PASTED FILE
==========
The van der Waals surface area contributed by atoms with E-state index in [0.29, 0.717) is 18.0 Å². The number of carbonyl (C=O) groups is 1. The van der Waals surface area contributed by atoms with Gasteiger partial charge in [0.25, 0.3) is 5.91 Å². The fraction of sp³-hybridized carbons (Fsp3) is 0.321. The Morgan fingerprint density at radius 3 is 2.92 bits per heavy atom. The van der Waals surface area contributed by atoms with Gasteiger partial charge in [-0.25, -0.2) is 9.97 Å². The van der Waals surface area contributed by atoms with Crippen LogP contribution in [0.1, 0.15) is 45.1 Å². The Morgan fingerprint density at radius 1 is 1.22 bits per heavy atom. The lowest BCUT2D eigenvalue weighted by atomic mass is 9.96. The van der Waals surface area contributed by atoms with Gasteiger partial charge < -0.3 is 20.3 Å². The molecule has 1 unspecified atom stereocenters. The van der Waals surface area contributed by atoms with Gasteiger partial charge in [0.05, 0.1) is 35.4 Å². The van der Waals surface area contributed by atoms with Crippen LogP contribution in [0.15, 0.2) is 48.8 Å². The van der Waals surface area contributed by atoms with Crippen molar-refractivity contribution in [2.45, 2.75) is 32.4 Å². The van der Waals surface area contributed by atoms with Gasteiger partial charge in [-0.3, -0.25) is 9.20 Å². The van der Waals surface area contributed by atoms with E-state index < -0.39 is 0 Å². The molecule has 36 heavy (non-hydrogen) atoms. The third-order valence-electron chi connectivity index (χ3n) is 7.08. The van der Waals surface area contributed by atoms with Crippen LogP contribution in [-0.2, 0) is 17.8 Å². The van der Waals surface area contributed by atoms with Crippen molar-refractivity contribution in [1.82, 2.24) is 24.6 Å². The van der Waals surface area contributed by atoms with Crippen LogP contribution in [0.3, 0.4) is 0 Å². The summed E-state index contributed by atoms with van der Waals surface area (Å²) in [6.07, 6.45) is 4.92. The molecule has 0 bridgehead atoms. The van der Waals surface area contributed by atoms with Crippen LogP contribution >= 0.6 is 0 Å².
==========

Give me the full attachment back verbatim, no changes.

The van der Waals surface area contributed by atoms with E-state index in [0.29, 0.717) is 18.0 Å². The number of carbonyl (C=O) groups is 1. The van der Waals surface area contributed by atoms with Gasteiger partial charge in [0.25, 0.3) is 5.91 Å². The fraction of sp³-hybridized carbons (Fsp3) is 0.321. The Morgan fingerprint density at radius 3 is 2.92 bits per heavy atom. The van der Waals surface area contributed by atoms with Gasteiger partial charge in [-0.25, -0.2) is 9.97 Å². The van der Waals surface area contributed by atoms with Crippen LogP contribution in [0.1, 0.15) is 45.1 Å². The Morgan fingerprint density at radius 1 is 1.22 bits per heavy atom. The lowest BCUT2D eigenvalue weighted by atomic mass is 9.96. The van der Waals surface area contributed by atoms with Gasteiger partial charge < -0.3 is 20.3 Å². The molecule has 1 unspecified atom stereocenters. The van der Waals surface area contributed by atoms with Gasteiger partial charge in [0.05, 0.1) is 35.4 Å². The van der Waals surface area contributed by atoms with Crippen LogP contribution in [0.15, 0.2) is 48.8 Å². The van der Waals surface area contributed by atoms with Crippen molar-refractivity contribution in [2.45, 2.75) is 32.4 Å². The van der Waals surface area contributed by atoms with Gasteiger partial charge in [-0.3, -0.25) is 9.20 Å². The van der Waals surface area contributed by atoms with E-state index < -0.39 is 0 Å². The molecule has 36 heavy (non-hydrogen) atoms. The third-order valence-electron chi connectivity index (χ3n) is 7.08. The van der Waals surface area contributed by atoms with Crippen LogP contribution in [-0.2, 0) is 17.8 Å². The van der Waals surface area contributed by atoms with Crippen molar-refractivity contribution in [1.82, 2.24) is 24.6 Å². The van der Waals surface area contributed by atoms with Crippen LogP contribution in [0.3, 0.4) is 0 Å². The summed E-state index contributed by atoms with van der Waals surface area (Å²) in [6.07, 6.45) is 4.92. The molecule has 0 bridgehead atoms. The van der Waals surface area contributed by atoms with Crippen LogP contribution >= 0.6 is 0 Å².